On the first trading day of this year Valentijn van Nieuwenhuijzen’s laptop pops open. He sees right away that something special is going on. The MarketPsych Indices, the system by which NN Investment Partners [formerly ING] measure sentiment in the market, are coming in…words that are associated with stress and gloom course through digital media...
The main strategist of the Dutch asset manager, with € 187 billion under management, taps the brakes: he reduces investments in shares and raises more cash. Later that week the stress spreads: worldwide stock markets went down sharply...
~ Lenneke Arts & Jeroen Groot. February 28, 2016. “Beleggen met big data wordt langzaam gemeengoed.” Financial Daily. (Translated from the Dutch).
The feelings underlying our stories are called sentiments. When we express sentiments about an issue like Brexit or Trump, we are publicly declaring the story we believe in. When sentiments about an issue align in one direction, the investors who share those sentiments begin to move prices in tandem. A positive feedback effect between investor sentiment, trading behavior, and price action commences. In the quote above portfolio manager Valentijn van Nieuwenhuijzen observes a fall in sentiment first, and then he reduces equity exposure before the S&P 500 correction of January 2016. He saw a negative shift in the underlying story holding up the stock market.
One key to investing with sentiment is to understand whether markets are trending higher along with sentiment and fundamentals, or whether sentiments have become untethered from reality. Moving averages of sentiment are a better-than-random indicator of the prevailing tone of media stories and the market's future.
In trending markets, information is slowly reinforcing a story, and sending prices higher. We can see a rough representation of that relationship in the way that sentiment averages tend to precede S&P 500 price movements since 1998. When the shorter term moving average of sentiment (200 days) is greater than the longer term moving average (500 days), colored green, the market tends to rise. When the 200 day average is more negative, the market tends to follow to the downside.
The apparent reality that sentiment turning points (especially to the downside) are useful timing tools is likely due to the effects of the confirmation bias (described by Jason Zweig in the WSJ citation above). In a positive story environment, investors don't want to hear that the predominant story is turning negative - there is an inertia to beliefs.
However, the inertia of beliefs is broken in the chaos of uncertainty. And it is in periods of uncertainty that sentiment can be most useful in preceding market prices.
...[A]fter the election of Trump as president of the United States, or the choice of the British for a Brexit, the emotion was negative, but those markets reacted positively because the uncertainty was gone.
~ Valentyn Van Nieuwenhuijzen quoted in (Dutch) "Hoe NN IP emotie meeweegt in allocatiebeslissingen" by Barbara Nieuwenhuijsen. Fondsnieuws. May 2, 2017.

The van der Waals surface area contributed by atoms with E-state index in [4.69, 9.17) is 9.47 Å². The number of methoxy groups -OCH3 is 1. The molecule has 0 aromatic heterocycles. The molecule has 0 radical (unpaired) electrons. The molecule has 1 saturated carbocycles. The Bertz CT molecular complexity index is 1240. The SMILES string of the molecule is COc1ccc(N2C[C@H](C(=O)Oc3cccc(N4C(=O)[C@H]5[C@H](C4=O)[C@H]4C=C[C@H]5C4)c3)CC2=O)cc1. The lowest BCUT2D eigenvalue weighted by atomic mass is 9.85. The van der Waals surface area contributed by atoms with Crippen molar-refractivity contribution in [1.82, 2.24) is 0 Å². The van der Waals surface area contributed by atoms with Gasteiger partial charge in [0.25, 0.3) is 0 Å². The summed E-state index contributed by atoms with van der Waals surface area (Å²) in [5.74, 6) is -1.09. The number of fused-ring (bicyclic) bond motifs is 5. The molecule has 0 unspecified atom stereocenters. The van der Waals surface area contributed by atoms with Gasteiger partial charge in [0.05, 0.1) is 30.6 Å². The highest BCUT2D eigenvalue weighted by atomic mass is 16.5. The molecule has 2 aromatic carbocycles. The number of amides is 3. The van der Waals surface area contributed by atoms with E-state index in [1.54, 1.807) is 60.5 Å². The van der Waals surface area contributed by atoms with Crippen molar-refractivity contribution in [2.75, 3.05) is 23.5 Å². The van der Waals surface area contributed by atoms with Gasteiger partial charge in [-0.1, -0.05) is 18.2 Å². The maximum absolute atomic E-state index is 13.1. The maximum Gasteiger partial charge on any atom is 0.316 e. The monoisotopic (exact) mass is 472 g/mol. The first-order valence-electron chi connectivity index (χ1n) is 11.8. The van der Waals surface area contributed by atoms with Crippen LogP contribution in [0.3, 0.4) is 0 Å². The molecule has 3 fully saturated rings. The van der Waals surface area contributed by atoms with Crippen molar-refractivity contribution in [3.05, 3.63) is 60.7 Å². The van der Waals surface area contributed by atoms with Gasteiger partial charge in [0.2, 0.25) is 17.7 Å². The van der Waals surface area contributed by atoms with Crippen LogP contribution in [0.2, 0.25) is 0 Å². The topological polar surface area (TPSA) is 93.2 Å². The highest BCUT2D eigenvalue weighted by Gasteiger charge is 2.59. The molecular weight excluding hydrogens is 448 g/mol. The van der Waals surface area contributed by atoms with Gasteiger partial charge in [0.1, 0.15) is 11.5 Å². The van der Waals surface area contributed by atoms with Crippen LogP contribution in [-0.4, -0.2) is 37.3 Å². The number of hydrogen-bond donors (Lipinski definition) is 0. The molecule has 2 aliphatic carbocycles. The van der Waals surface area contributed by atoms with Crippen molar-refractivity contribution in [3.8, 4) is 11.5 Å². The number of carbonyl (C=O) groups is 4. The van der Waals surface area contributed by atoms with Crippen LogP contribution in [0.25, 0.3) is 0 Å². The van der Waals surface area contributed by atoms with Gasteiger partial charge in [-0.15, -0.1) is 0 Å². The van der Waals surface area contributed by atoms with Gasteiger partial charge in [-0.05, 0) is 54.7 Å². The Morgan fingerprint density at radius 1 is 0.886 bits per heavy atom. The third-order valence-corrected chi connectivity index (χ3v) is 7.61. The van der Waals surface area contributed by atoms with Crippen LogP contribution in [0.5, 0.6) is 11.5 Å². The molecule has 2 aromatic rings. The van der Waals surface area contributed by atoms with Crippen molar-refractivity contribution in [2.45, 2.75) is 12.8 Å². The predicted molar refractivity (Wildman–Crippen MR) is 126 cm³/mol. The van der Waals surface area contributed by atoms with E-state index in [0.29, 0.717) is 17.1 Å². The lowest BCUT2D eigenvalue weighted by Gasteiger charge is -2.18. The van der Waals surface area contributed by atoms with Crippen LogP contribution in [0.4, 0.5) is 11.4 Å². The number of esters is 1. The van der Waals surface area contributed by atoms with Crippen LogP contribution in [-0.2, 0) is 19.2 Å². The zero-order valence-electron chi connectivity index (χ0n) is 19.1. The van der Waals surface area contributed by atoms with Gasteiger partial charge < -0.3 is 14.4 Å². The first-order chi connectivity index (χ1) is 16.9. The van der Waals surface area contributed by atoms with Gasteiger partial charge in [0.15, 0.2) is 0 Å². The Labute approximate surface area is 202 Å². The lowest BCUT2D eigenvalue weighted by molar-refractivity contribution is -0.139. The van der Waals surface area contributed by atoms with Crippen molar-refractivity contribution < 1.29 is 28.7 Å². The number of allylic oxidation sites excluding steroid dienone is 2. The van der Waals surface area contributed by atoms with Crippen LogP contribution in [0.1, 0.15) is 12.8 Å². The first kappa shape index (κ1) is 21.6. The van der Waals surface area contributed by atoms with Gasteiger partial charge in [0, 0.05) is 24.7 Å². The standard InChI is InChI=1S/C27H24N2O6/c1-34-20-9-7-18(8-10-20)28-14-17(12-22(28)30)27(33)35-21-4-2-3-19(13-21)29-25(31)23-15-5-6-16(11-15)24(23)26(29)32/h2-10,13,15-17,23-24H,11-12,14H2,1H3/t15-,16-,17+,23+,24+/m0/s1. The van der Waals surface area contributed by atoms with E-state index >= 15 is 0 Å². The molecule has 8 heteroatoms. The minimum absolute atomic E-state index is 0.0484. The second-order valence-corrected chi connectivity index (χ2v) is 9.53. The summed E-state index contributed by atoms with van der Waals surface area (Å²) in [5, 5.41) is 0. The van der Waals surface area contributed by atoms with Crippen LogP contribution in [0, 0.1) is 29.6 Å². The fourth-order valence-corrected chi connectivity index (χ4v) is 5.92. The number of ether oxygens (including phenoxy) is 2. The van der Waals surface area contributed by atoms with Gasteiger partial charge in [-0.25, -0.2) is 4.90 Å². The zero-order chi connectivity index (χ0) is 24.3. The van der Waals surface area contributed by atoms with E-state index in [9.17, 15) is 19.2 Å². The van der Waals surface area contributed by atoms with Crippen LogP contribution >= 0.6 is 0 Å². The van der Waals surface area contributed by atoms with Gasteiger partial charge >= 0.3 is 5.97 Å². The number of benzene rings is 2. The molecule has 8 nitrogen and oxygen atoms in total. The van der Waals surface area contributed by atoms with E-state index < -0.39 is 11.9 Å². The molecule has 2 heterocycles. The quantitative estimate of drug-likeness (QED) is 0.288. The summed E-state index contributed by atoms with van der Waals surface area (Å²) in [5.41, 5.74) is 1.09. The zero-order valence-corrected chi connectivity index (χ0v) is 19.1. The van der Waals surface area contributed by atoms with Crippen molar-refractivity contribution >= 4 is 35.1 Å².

As noted above, our data client NN Investment Partners ($220 billion AUM) has been in the media describing their use of our sentiment data in their models. They have explored sentiment data extensively, and one of the insights NN IP developed concerns uncertainty. Studies from behavioral psychologists such as Daniel Kahneman show that as uncertainty rises, people become more irrational. As more stories compete for investor mindshare, volatility rises. However, when uncertainty is resolved, a new organizing theme may emerge. We saw this effect both around Brexit and the Trump election last year, and previously it was seen around the various euro crises. We also see this effect around market turning points.
Housekeeping and Closing
My main ambition as a historian is to be able to tell the difference between what's really happening in the world and what are the fictions that humans have been creating for thousands of years in order to explain or in order to control what's happening in the world.
Our capacity to tell stories and believe stories is an integral part of our humanity. Stories must emotionally resonate with our state of mind and the condition of our environment in order to become dominant. Stories are more powerful if there is peer or media pressure to believe them. When those stories make us feel good (as they usually do), we push away information that contradicts them. These stories often have no empirical basis, but like the placebo effect, they can have a profound impact.
Based on the above, for investors it is beneficial to:
- Monitor the prevailing sentiment,
- Identify whether sentiment is trending gradually or reaching a speculative extreme, and
- Isolate whether sentiment is associated with uncertainty (and is thus capable of reversing rapidly).
More broadly, it will be useful in coming months to watch the flow of funds into risky assets -- an indicator that the pain of the financial crisis is finally fully dissipating.
As we saw with NN Investment Partners and the chart above, turning points in sentiment often herald a change in the predominant market narrative and a shift in the price trend. When those stories are enveloped in uncertainty and associated with confusion (as around events), the resolution of the uncertainty often leads to a price rally.
The commercial Thomson Reuters MarketPsych Indices dataset covers 41 currencies, 61 countries' fixed income products, 61 stock indexes, 10,000+ companies and stocks, and 187 countries. We also now deliver two types of sentiment index for each major stock index. And we added several additional sentiment indexes. If you represent an institution, please contact us if you'd like to see into the mind of the market using our Thomson Reuters MarketPsych Indices to monitor real-time market psychology and macroeconomic trends.
Richard Peterson and the MarketPsych Team
This is a Hedgeye Guest Contributor piece written by Dr. Richard Peterson. Peterson is CEO of the MarketPsych group of companies where he leads MarketPsych's data and asset management division. He has trained thousands of professionals globally to leverage behavioral insights. He is a board-certified psychiatrist and author of Trading on Sentiment.This piece does not necessarily reflect the opinion of Hedgeye.